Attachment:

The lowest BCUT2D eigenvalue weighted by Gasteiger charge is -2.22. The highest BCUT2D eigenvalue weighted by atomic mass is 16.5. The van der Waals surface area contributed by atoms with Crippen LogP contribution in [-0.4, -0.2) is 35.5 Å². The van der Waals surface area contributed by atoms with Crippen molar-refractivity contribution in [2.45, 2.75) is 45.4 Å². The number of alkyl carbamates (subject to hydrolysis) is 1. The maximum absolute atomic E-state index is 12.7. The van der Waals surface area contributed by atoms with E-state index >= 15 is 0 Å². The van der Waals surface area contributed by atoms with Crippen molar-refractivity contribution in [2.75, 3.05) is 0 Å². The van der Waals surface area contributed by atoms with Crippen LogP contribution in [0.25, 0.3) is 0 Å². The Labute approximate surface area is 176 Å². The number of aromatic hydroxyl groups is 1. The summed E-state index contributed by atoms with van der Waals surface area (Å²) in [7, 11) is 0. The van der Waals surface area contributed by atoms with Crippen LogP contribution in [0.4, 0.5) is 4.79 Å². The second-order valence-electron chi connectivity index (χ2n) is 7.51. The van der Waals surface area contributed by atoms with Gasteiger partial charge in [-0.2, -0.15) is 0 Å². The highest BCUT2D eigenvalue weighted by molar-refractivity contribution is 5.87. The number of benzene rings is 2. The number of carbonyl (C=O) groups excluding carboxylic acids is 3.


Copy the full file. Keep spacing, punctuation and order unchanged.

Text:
The lowest BCUT2D eigenvalue weighted by Gasteiger charge is -2.22. The highest BCUT2D eigenvalue weighted by atomic mass is 16.5. The van der Waals surface area contributed by atoms with Crippen LogP contribution in [-0.4, -0.2) is 35.5 Å². The van der Waals surface area contributed by atoms with Crippen molar-refractivity contribution in [2.45, 2.75) is 45.4 Å². The number of alkyl carbamates (subject to hydrolysis) is 1. The maximum absolute atomic E-state index is 12.7. The van der Waals surface area contributed by atoms with E-state index >= 15 is 0 Å². The van der Waals surface area contributed by atoms with Crippen molar-refractivity contribution in [2.75, 3.05) is 0 Å². The van der Waals surface area contributed by atoms with Crippen LogP contribution in [0.25, 0.3) is 0 Å². The Labute approximate surface area is 176 Å². The number of aromatic hydroxyl groups is 1. The summed E-state index contributed by atoms with van der Waals surface area (Å²) in [7, 11) is 0. The van der Waals surface area contributed by atoms with Crippen LogP contribution in [0.4, 0.5) is 4.79 Å². The second-order valence-electron chi connectivity index (χ2n) is 7.51. The van der Waals surface area contributed by atoms with Gasteiger partial charge in [-0.2, -0.15) is 0 Å². The highest BCUT2D eigenvalue weighted by molar-refractivity contribution is 5.87. The number of benzene rings is 2. The number of carbonyl (C=O) groups excluding carboxylic acids is 3.